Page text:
Yellowness will by now be eating into the newspaper cuttings of his first good horse, the 1972 1,000 Guineas winner, Waterloo, but age has not withered the Yorkshire trainer's other champion, Teleprompter, who announces his wellbeing each morning.
'He spends his winters at Lord Derby's stud (at Newmarket) and his summers up here,' Watts said yesterday of the 14-year-old. 'He goes out to exercise, cantering and enjoying himself. He thinks he is still in training.'
Teleprompter brought out the bunting at Hurgill Lodge in the middle of the last decade, winning the Queen Elizabeth II Stakes at Ascot and the Arlington Million, and there are hopes that the decoration will be out again in North Yorkshire this weekend following the performance of the gelding's half- brother, Chatoyant, in the King George VI & Queen Elizabeth Stakes at Ascot.
Like Teleprompter before him, Chatoyant has clambered out of the bog of handicappers to make himself a force in conditions races. 'Teleprompter improved a lot as he got older and all the family are the same,' Watts said. 'This horse has got a lot stronger over the winter.'
It is partly this thickening that leads Watts to believe that Chatoyant may now be ready for his first voyage over 12 furlongs. Some believe the distance will be the colt's undoing; his trainer considers it might even be the making of him.
'When we upped him in distance last year to a mile and a quarter we got a fair amount of improvement, and we hope another step up will see the same,' he said. 'I don't see why he shouldn't get the trip. In fact, it might be to his advantage.'
Bill Watts would like to think this is true as he is due another runner of excellence to upgrade the fortunes of his relatively small stable. 'He's the best I've had for a long time, the best since Teleprompter, and he only needs to improve a few pounds to be right up there with the best around,' he said. 'I need to have a good horse again. We all need to have a good horse.'
If the prize does return to Richmond, much will be made of the yard's geography and the fact that the North has been successful. Watts, like many of his colleagues north of the Trent, feels no inferiority complex when comparing his talents with the men at Newmarket, but bemoans the fact that the quality thoroughbreds are not shared around.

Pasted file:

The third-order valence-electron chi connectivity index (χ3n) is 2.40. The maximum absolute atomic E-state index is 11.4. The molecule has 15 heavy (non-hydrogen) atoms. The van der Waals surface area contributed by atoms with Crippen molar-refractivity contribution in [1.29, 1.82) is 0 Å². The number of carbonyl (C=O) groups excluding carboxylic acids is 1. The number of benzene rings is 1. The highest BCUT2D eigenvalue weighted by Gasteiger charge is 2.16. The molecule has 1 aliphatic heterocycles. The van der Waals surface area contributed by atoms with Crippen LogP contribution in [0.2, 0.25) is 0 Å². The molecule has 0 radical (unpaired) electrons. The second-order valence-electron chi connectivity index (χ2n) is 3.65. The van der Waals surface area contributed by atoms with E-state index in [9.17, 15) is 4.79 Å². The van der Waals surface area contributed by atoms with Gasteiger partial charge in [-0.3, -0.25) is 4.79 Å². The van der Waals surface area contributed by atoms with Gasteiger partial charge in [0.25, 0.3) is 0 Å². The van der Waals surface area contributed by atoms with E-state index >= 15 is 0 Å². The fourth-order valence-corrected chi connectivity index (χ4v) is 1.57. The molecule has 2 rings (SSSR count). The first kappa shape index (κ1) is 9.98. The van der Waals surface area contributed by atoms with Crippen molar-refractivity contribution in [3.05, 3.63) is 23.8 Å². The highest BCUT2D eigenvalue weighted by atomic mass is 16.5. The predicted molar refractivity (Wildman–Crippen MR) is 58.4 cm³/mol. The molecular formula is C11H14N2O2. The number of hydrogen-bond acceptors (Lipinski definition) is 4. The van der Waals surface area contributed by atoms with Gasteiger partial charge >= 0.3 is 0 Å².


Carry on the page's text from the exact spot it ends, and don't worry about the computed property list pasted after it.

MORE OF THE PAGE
'We (in the North) don't often have horses who are capable of competing in this type of race,' he said. 'But we can do it if we've got the right horse. If the animal is good, it doesn't matter even if you come from Alaska.'
Market movements for Saturday's race yesterday included the promotion of a new favourite with one firm. Andre Fabre's Apple Tree now heads Coral's list at 4-1 following the retreat of Erhaab. The Derby winner is out to 9-2 from 7-2.
Other horses cut by Coral were White Muzzle and Ezzoud, who is to be the partner for Walter Swinburn. The jockey who last won the race 13 years ago on Shergar prefers Michael Stoute's colt to Petit Loup, another runner who is owned by Maktoum Al Maktoum. The reject, who is trained by Criquette Head, will now be ridden by the jockey she knows best, her brother Freddie.
KING GEORGE VI & QUEEN ELIZABETH STAKES (Ascot, Saturday): Coral: 4-1 Apple Tree, 9-2 Erhaab, 5-1 White Muzzle, 13-2 Bob's Return, 8-1 Foyer, 10-1 Chatoyant, 11-1 Ezzoud.